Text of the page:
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In 2006, 354,617 babies were born in Canada, the largest number of births since 1996 (366,200) and the highest annual increase (3.6%) since 1989 (4.2%).
Over the past 20 years, Canada has seen both upward and downward trends in the number of births (Chart 1). After peaking in 1990, the number of births fell steadily throughout the 1990s. In 2000, almost 328,000 births were registered, the lowest number since the end of World War II. In general, with the exception of 2002, there has been a recovery with an upward trend in the number of births since 2001.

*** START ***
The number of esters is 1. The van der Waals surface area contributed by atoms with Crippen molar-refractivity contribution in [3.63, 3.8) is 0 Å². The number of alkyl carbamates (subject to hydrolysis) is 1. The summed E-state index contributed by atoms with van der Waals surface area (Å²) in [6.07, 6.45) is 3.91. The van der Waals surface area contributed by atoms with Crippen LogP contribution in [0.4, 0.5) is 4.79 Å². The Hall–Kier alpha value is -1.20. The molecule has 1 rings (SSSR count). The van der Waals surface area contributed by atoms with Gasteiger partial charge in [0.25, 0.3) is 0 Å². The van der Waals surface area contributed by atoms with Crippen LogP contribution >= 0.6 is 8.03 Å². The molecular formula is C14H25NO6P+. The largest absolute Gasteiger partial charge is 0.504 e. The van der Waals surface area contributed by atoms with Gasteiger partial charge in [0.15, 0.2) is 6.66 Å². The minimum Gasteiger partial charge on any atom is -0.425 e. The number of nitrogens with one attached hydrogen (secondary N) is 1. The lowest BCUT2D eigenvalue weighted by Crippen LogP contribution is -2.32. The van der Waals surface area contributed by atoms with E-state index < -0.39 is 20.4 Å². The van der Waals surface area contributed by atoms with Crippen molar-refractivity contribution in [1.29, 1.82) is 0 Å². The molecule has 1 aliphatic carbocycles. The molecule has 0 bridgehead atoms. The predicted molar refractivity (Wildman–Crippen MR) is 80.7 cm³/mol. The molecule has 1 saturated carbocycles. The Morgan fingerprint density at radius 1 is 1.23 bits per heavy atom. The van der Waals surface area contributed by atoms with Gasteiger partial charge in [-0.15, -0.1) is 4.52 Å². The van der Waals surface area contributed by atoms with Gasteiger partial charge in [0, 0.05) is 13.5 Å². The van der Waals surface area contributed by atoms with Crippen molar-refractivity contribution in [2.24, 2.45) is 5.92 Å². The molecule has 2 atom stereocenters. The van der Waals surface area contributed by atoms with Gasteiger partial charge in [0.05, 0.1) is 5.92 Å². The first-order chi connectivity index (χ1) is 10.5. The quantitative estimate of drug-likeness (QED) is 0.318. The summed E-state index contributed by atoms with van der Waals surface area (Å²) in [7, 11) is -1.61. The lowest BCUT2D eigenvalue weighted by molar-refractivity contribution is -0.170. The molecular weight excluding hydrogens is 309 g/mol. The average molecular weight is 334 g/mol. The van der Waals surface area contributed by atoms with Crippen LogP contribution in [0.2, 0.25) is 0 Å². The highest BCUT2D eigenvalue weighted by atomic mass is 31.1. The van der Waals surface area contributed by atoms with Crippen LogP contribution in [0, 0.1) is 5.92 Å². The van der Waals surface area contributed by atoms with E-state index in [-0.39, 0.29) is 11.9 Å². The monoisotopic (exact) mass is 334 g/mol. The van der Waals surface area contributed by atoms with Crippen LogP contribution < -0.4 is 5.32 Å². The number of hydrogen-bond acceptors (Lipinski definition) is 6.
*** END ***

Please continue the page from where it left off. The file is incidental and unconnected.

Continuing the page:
Between 2005 and 2006, the number of births rose in all provinces and territories except Nova Scotia and the Northwest Territories (Table 1). The largest differences from the national average occurred in the Yukon Territory (13.8%), Alberta (7.4%), Quebec (7.3%), Nunavut (6.9%) and Prince Edward Island (5.4%). However, Quebec and Alberta were the largest contributors accounting for 70% of the total increase.
|Place of residence of mother||2005||2006||Change|
|Newfoundland and Labrador||4,501||4,542||41||0.9|
|Prince Edward Island||1,340||1,413||73||5.4|
The total fertility rate (TFR) estimates the average number of children a woman can be expected to have in her lifetime, based on the age-specific fertility rates of a given year. This is a cross-sectional measure that is not affected by variations in the size of the population or the age structure, thereby facilitating year-to-year comparisons.